All images: 18 1/2 x 12 in. (47 x 30.5 cm) (five vertical)
All sheets: 27 x 19 in. (68.6 x 48.3 cm)
All signed and numbered 80/94 in pencil (there were also 11 artist's proofs), published by Carlo Bestetti, Rome, all framed.
Including: Castore; I monómachi; Polluce; I nictómachi; La sfida in riva all'Egeo; Aléxandros; Narciso Ippofilo; I figli dell' Arconte; Ippolito; and Ritorno alla sponda di Corinto
Alfonso Ciranna 113-122
About Giorgio de Chirico
The founder of the scuola metafisica, Giorgio de Chirico is best known for his metaphysical paintings, produced between 1909 and 1919. These melancholic renderings of low-lit town squares with long shadows and empty walkways would profoundly influence the Surrealists, including André Breton, Salvador Dalí, and René Magritte. In their thematic exploration of alienation, nostalgia, and myth, de Chirico’s works—many of which were exhibited at the Paris Salons—are also said to have influenced filmmakers such as Michelangelo Antonioni and draw parallels with contemporary works by Edward Hopper. De Chirico later rejected his earlier metaphysical style and became interested in traditional painting techniques, working in Neoclassical or neo-Baroque styles influenced by Raphael, Luca Signorelli, and Peter Paul Rubens. The Surrealists were publicly critical of this anti-modern development in de Chirico’s work and the artist eventually ended his association with the group. He cited the writings of Friedrich Nietzsche as a deep influence.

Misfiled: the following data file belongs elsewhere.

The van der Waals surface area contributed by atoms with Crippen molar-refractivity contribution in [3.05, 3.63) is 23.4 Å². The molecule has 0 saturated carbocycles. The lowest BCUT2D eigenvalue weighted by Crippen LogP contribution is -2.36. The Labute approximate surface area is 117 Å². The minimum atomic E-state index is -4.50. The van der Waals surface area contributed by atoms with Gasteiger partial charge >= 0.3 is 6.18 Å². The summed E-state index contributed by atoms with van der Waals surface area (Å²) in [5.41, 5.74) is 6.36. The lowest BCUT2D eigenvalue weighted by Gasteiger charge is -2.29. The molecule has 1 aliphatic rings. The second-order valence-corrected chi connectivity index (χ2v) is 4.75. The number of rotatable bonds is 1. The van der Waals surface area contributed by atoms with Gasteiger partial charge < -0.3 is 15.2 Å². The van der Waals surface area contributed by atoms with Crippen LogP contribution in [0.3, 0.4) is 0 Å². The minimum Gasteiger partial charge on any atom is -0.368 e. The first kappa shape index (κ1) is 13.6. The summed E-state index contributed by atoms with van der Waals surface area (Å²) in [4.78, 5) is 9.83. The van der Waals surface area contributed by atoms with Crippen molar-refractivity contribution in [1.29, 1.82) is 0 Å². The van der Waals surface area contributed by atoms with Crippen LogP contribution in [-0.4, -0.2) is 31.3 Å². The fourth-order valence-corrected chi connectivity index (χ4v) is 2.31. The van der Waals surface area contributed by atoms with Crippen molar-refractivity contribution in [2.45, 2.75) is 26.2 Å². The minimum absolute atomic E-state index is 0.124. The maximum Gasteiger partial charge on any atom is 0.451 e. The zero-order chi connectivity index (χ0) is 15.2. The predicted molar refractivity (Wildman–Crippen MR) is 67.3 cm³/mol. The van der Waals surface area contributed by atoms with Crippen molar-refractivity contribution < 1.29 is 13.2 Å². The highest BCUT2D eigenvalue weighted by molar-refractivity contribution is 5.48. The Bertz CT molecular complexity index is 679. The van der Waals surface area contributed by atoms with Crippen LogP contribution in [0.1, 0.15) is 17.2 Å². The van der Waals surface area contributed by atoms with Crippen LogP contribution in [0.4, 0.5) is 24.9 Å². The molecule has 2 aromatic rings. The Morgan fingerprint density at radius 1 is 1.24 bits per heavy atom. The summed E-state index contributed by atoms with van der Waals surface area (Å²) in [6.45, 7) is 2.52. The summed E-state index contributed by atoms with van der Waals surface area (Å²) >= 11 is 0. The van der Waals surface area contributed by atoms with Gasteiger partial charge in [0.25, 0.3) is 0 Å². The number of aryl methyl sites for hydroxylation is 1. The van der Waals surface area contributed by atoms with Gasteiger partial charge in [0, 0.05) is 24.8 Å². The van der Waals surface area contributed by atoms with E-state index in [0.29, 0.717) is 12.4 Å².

Italian, 1888-1978, Vólos, Greece, based in Rome, Italy